Article 2 of the Human Rights Act talks about the right to life, except for the death penalty which is provided under the law. No person has been granted the right to deprive another person of his own life. The law guarantees the protection of life of every human. All lives matter, be it black or white. There should be no discrimination when it comes to the protection of one’s life, because life is important to each and every one. It is a definite and absolute right. No one can come and just snatch it away from you. 

The blacks have been poor victims of racial killing, murders, sexual harassment, abuse, bullying or maybe to every other possible crime. The killing of George Floyd on the basis of his race was a pure representation of the abomination and dislike faced by the people of a deeper skin tone. The merciless killing led to a huge uprising of protests by the citizens in America, thousands of people opposed the lockdown in Britain and many other parts of the world and marched away in groups to demand justice for Floyd. People are mourning and grieving over the death of an unarmed, innocent man who was begging for his life. The people are overwhelmed and are in a raging fury. Cities which used to be peaceful and calm, are now filled with rallies, marches, protests etc. This incident has brought people from worldwide to come together and act against the illegal and unjust racial killing. Even on online platforms, like Twitter, Instagram, Facebook etc. people are using hashtags like “BlackLivesMatter”, “GeorgeFloyd”, “Icantbreathe” etc. to inspire people all over to come up and fight for the rightful justice. 

Police killings and police violence in the U.S have emerged as a serious problem. Another reason of the killing of George Floyd is police brutality. The police misuse their power and end up claiming the lives of the innocent civilians. The area of focus is mainly on the people who belong to a black race. The National Vital Statistics system released a report stating that police brutality and police killing stands as the sixth leading reason of death. Police killings lead to 1.6% of the death of the black people who fall under the age group of 20-24. A black man has a greater risk of getting killed as compared to a white man. Public reports have found out that lives of 52 of every 100,000 men and 3 of every 100,000 will be claimed by the police. The judicial system should implement stricter laws to reduce the cases of abuse of power by the higher authorities and police officers. The police departments should definitely be held accountable for their utmost misuse of their power.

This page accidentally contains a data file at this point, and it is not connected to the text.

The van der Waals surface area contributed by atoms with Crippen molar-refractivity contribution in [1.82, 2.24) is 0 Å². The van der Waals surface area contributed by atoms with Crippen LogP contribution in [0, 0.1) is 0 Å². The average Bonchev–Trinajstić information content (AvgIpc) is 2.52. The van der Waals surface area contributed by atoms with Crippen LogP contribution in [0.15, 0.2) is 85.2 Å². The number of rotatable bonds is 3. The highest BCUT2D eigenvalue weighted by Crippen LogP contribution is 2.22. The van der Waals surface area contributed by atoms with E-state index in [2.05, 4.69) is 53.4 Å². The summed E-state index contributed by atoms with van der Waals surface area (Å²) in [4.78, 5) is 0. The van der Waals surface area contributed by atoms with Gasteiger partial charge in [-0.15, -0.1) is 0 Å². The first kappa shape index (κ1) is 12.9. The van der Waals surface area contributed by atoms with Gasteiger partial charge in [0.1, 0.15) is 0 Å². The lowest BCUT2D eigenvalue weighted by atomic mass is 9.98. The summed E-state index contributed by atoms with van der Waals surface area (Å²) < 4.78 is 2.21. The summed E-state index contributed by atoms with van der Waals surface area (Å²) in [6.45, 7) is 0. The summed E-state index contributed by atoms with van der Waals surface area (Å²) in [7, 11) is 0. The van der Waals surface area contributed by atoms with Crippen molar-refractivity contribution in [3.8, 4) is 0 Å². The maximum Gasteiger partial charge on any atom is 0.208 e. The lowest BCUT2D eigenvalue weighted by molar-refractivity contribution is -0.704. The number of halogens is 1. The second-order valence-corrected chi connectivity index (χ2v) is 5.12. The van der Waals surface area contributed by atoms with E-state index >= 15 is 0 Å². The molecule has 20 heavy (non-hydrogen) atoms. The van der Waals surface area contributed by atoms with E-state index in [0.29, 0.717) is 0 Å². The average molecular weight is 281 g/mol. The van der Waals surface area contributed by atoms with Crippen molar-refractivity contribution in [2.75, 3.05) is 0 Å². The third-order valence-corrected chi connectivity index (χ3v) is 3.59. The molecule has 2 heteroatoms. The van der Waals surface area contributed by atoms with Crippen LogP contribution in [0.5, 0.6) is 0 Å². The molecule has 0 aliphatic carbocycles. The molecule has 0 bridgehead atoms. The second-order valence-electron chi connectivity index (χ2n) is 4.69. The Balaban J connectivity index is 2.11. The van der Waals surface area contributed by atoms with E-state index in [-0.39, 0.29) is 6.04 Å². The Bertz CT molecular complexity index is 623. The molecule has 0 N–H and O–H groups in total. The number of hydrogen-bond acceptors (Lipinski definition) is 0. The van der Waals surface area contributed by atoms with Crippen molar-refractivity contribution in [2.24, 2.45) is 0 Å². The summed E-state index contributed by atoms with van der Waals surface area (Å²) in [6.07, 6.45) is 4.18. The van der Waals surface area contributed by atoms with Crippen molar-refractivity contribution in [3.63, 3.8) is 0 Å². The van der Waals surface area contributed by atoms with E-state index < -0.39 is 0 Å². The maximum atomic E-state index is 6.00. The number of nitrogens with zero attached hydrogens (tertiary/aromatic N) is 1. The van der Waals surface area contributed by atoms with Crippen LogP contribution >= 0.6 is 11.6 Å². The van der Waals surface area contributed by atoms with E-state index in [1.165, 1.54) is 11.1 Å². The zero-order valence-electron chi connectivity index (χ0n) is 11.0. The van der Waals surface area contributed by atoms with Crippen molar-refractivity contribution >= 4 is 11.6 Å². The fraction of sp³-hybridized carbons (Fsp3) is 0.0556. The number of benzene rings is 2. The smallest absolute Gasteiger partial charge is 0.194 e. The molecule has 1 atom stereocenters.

Conclusion

I would like to conclude this article by saying that yes, racial prejudice does exist in our country. India being such a complex and diverse nation, is bound to have some differences between the people, be it the facial features, the skin color, the language, the caste or the religion. But these mere differences do not serve as a ground for discrimination. India is widely known for having varied cultures, traditions, ethics, religions, languages, communities etc. On one hand, we say that we are proud of living in a country so beautiful and diverse that it embraces people belonging to different cultures and traditions and on the other hand, we go freely discriminating and spreading racial prejudice against the people just because they belong to a different community or ethnic group, for instance the North East Indians who belong to the Tibet Mongoloid ethnicity. How ironical is that. Our Indian society has a pre-determined assumption that skin tone preferences have to exist no matter what. They are reluctant in accepting the fact that being dark is beautiful and that the dark is entitled to the same amount of dignity and respect that a fair would receive. Person will a lighter skin tone will always be preferred over a person with a deeper skin tone. This leads to the elimination of opportunities for the black people in every field, be it education or employment. They are a constant subject to hate crime due to their skin color, which makes them feel unsafe and threatened in their very own country. Its high time that the spread of racial prejudice and hatred against the blacks should be stopped, stricter law should be implemented and enforced.

Derogatory comments, racial slurs, racial insults, racist killings etc. should cease to exist. We should embrace and appreciate the people for who they are and not on the basis of how they look. Skin color or caste do not define the character of the person, passing judgmental comments on their skin color and looks does nothing good, but makes them feel isolated and alienated from everyone else. Just like the fair, the brown and black people are also God’s creation and there is absolutely nothing to be ashamed of. After all, Lord Krishna and Lord Shiva are also known to be the dark-skinned Dravidian Gods, dark, yet beautiful. 

References

  1. Dr. J N Pandey (Constitutional Law of India)
  2. The Constitution of India, 1949
  3. https://indianlaw.org/
  4. https://scroll.in/
  5. https://caravanmagazine.in/
  6. https://journals.sagepub.com/
  7. https://www.britannica.com/
  8. https://www.thehindu.com/
  9. https://www.thoughtco.com/
  10. https://www.researchgate.net/
  11. https://www.tandfonline.com/